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    I used Duplicolor a few years ago on a build and it played well with nitrocellulose lacquer. It is an acrylic lacquer. I really appreciate the advice on the binding. So, I’ll end up with some clear coat on the binding?


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  15. Southpaw Tele

    Southpaw Tele Friend of Leo's

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    [​IMG]
    Last coat of sanding sealer is on. Just need to go get some pin striping tape and a few cans of nitro today.


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  16. Freeman Keller

    Freeman Keller Friend of Leo's

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    Clear coat right over the binding. I think that red guitar got two coats of vinyl sealer, six coats of the red and six of clear.
     
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  17. Southpaw Tele

    Southpaw Tele Friend of Leo's

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    [​IMG]
    I went to put the color coat on the top and the crappy can from O’Reilly’s splattered.
    [​IMG]
    [​IMG]
    It’s hard to see, but I have some orange peel going here. Should I add more color coats or will the nitro clear fix this? Or should I sand a little? It’s been a while since I’ve done a finish job! Frustrating!


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  18. Jim_in_PA

    Jim_in_PA Tele-Afflicted Silver Supporter

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    My suggestion is to fix the orange peel after you have some clear on there...level with 600 or 800 and then continue to shoot clear to completion. I don't believe you can even things out with that particular kind of color treatment and trying to level it is going to change the color in places...it might even "suck mightily" if you hit that particular color coating for leveling.
     
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  19. Freeman Keller

    Freeman Keller Friend of Leo's

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    With lacquer I apply three coats each day, about 30 minutes apart. I let that dry overnight and sand to 320 or 400. I want to get out every imperfection - orange peal, sags, dust. The goal is to level the surface before putting on the next three coats. Solvent lacquer melts in to previous coats, it becomes one big homogeneous film.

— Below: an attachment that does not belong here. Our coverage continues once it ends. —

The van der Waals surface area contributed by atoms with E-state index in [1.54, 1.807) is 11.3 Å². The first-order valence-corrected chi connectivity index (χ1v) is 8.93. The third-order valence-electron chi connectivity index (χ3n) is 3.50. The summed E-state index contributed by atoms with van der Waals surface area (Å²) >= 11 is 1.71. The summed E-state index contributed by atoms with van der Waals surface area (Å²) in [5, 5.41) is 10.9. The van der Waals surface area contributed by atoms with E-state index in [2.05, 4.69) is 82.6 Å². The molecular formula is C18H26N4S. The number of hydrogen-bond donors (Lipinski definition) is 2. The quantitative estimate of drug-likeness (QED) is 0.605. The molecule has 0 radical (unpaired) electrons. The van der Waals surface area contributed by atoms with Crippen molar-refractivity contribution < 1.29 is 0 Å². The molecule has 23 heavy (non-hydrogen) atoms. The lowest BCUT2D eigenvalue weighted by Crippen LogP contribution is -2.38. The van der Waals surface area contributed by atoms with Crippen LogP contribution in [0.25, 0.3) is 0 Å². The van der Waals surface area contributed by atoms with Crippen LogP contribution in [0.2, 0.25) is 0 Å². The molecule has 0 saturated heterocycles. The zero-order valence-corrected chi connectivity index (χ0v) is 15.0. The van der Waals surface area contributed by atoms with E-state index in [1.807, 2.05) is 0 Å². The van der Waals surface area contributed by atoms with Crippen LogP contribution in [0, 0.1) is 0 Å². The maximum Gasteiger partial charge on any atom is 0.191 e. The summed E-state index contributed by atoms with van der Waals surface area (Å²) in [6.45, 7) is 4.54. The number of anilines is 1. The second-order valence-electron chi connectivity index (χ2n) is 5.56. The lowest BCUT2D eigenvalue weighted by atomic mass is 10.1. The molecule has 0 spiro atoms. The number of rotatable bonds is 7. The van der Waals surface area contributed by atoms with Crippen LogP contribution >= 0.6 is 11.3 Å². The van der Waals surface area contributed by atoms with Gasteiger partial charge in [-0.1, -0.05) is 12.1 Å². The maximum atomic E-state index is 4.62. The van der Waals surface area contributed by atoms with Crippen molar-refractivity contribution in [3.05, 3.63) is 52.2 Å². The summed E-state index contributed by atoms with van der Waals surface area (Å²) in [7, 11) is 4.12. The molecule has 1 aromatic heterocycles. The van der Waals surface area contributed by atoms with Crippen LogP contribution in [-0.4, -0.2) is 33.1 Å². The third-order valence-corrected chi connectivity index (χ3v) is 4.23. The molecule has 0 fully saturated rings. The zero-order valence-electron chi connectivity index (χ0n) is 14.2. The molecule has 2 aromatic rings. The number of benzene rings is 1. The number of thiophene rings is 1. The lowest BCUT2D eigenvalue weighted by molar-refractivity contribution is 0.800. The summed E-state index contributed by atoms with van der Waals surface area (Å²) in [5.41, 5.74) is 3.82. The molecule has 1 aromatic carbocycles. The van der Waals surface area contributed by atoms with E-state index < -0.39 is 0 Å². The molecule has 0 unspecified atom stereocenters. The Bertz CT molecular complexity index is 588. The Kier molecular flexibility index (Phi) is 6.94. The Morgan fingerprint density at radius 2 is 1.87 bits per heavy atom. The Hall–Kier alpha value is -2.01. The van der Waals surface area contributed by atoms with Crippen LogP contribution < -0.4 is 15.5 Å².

After I am satisfied with the color coats I level sand to 320 or 400 and apply sets of clear lacquer - three at a time. Depending on how its building and the results I want there will be somewhere around 6 or more coats. My experience with rattle cans of nitrocellulose lacquer is that they went on thinner than I can apply with my gun, back when I was finishing with cans I might end up with 20 or so coats. I usually shoot one more very diluted (1:1 or less) coat of clear - it will flow out and make a very smooth final coat.

    The last step is to sand perfectly level and smooth, then buff. Depending on how good my flow coat was I will start sanding at 1000 or 1200 (remember that you don't want to put any sanding scratches back in the finish) and go to 2000, then buff.

    I want to be cautious once again - this is a solvent lacquer finishing schedule. I know what my lacquer is, I know how it drys, I know what to expect. I would not extrapolate that to automobile rattle cans from the local auto parts store. Your results may be entirely different.
     
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  20. Southpaw Tele

    Southpaw Tele Friend of Leo's

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    Yeah, I’m afraid of sanding a metallic paint because the metals bits need to be somewhat vertical to get that glistening look. I’m going to start throwing some clear on it today. If it doesn’t work, I can strip it off and start over. I’m in no rush to finish this project. Thanks!